like spain, or for example paris, france, that they will have much of a stomach for this. it does entail handing over budgetary sovereignty in very large measure to brussels. when we are talking about paris and madrid, i dread to think about what the reaction would be from the united kingdom, a euro-sceptic country. >> schaeuble has also talked about austerity, there being no option to cut the budgets right now, leading to riots in greece, spain, and recently, portugal. does he have any alternative? >> the core message is austerity, more austerity, financial reform -- continue on that track. we have also recently had a comment -- "there will be no state bankruptcy in greece," which has been widely interpreted as an easing up on the pressure on athens. >> thanks so much from our parliamentary studios. the european union health commissioner has quit after being implemented midget -- implicated in a fraud probe surrounding a new eu tobacco regulation. a swedish company claimed that in the soviet offer to help legalized the sale of its tobacco products in exchange for cash. officials
services. then the vice president of spain's largest bank talks about the european debt crisis. that's followed bay discussion on the foreign policy plan laid out by republican presidential nominee mitt romney. >> look at c-span radio at the 15th anniversary amber tweets happy birthday. i have been listening to on the morning commute for years. here to tell us more about the c-span radio is nancy. he's been there since the beginning. tell us about the programming that people can hear on c spainc radio. >> well, as you mentioned, washington journal ever morning beginning at 7:00 a.m. eastern time three hours of interviews, news updates, and your phone calls, e-mails, and tweets. and then after washingtons, and journal we cover a variety of the events from capitol hill to public policy events takes place around the city.cover a today, for example, senatoric chuck schumer, a new york democrat will be speaking talking about the presidential election and tax reform. we'll have it live for you on c-span radio.el antid spean -- speaking of thesn presidential election we cover the debate, th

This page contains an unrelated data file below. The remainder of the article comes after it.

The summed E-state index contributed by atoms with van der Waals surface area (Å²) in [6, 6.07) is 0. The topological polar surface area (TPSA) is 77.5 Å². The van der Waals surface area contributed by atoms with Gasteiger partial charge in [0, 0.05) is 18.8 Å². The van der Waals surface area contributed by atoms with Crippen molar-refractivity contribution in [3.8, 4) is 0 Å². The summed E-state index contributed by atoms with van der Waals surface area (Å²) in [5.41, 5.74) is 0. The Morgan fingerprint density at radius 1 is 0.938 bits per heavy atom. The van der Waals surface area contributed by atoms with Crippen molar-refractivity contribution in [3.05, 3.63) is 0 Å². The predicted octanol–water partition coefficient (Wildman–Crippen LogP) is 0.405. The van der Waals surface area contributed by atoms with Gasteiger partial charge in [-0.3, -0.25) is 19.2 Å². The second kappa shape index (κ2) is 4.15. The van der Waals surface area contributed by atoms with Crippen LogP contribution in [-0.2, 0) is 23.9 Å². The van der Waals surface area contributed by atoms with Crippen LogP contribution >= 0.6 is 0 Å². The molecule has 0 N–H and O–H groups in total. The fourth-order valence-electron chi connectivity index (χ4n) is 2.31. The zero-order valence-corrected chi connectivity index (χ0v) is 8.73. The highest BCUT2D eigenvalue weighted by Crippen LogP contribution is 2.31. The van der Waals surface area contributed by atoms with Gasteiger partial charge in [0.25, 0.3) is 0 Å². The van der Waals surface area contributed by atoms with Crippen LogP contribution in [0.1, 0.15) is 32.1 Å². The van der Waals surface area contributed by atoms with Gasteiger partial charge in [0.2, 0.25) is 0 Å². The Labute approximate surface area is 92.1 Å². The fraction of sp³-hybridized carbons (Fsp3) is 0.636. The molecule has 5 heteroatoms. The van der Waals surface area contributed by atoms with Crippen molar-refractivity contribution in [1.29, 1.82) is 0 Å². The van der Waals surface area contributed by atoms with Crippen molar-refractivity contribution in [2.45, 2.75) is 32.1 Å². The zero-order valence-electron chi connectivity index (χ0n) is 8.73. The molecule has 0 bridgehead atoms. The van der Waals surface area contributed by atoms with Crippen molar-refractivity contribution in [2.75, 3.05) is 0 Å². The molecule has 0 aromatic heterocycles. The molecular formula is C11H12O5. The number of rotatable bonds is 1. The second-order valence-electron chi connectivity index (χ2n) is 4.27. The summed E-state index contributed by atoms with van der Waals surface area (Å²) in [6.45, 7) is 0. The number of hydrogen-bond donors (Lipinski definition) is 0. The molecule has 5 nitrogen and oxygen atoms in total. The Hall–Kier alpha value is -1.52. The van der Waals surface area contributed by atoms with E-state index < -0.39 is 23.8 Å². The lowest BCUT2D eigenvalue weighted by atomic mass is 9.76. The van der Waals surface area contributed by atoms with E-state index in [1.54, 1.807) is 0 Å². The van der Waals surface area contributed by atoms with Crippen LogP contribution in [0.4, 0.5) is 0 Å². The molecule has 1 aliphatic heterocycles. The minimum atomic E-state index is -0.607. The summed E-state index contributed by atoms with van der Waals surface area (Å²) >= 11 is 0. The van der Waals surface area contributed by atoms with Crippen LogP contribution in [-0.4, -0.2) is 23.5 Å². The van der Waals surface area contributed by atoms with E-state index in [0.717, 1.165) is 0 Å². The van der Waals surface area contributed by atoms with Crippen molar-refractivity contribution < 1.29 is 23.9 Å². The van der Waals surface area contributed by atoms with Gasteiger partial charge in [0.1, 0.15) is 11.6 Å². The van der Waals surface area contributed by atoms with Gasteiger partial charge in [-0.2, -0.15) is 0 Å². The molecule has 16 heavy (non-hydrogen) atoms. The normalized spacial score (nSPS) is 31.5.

. >>> in is "worldwide exchange." these are the stories from around the world. spain's unemployment rate rises 1.7% in september. further weighing on market sentiment as rumors circulate madrid could ask for a bailout as early as this weekend. australian central bank has a 25 basis point rate cut, throwing up red flags on fallen commodity prices. and germany's biggest ipo does get off to a pretty good start, shares trading higher at the open. plus banks waiting a report expected on to recommend splitting retail and investment banking. we'll speak to the man in charge on cnbc later today. >>> kelly is off for the week, so jim is here with me. >> thank you. >> need extra reinforcements. and they don't come any better than having you on this morning. we had spanish unemployment out this morning and i know we have to talk china and australia, but on your travels at the moment, what do you think of the rather nonlinear as you put it in your notes, this nonlynn krer progress where we're at, the ecb waiting. economics is getting worse. >> well, actually, let me start with the last point yo
%. it's because of the property market in spain mostly. buying bad mortgages. reminding everybody that spain had a dramatic property boom, people were buying property in droves on relatively cheap mortgages and then came the crisis, the bubble bursting of the spanish property market. that left millions of people holding a mortgage of property where the mortgage was worth more than the property. that is a big problem. santander this year alone has set aside $4.5 billion to cover bad loans. since the bubble burst it has set aside $24 billion. the problems go even further for santander. it's not just spain. >> the results were set apart from the rest of the spanish banking sector because of its exposure to latin america. latin america and in particular brazil is starting to drag on sentence there. i think the concern is not only bad loans in spain, because there will be a lot more them given the bank of spain this week said the economy contracted by another 0.4% but also a brazil's growth forecast over the past two years has tanked. fairly murky. >> it is. the problem is being a glob
& poors lowered the credit rating on spain. now just barely above the level of junk status. the agency also warned of more potential cuts ahead if the country fails to take the proper steps to slow its economic slide. let's get more on the story now from karen cho. good morning. >> good morning. the folk us is back on spain's funding costs and ability to tap the market. we saw the downgrade above negative market. some of the losses have been trimmed. spain is still tracking low. it was down about 1%. now off about .1%. the reason why you're seeing such a recovery so quickly is because this is just closing the gap between s & p's rating and moody's rating. moody's is sitting at the equivalent of a-3. quet the question is if they cut spain to junk status. we do have the ecb, there is a backstop on bond buying program. and they made a commitment that they stand ready to help out spain if it makes a formal request. that is the key whether spain is going to turn around and say it does need the help from the ecb. you know, borrowing costs to day, corporates in spain, that's gone up along wit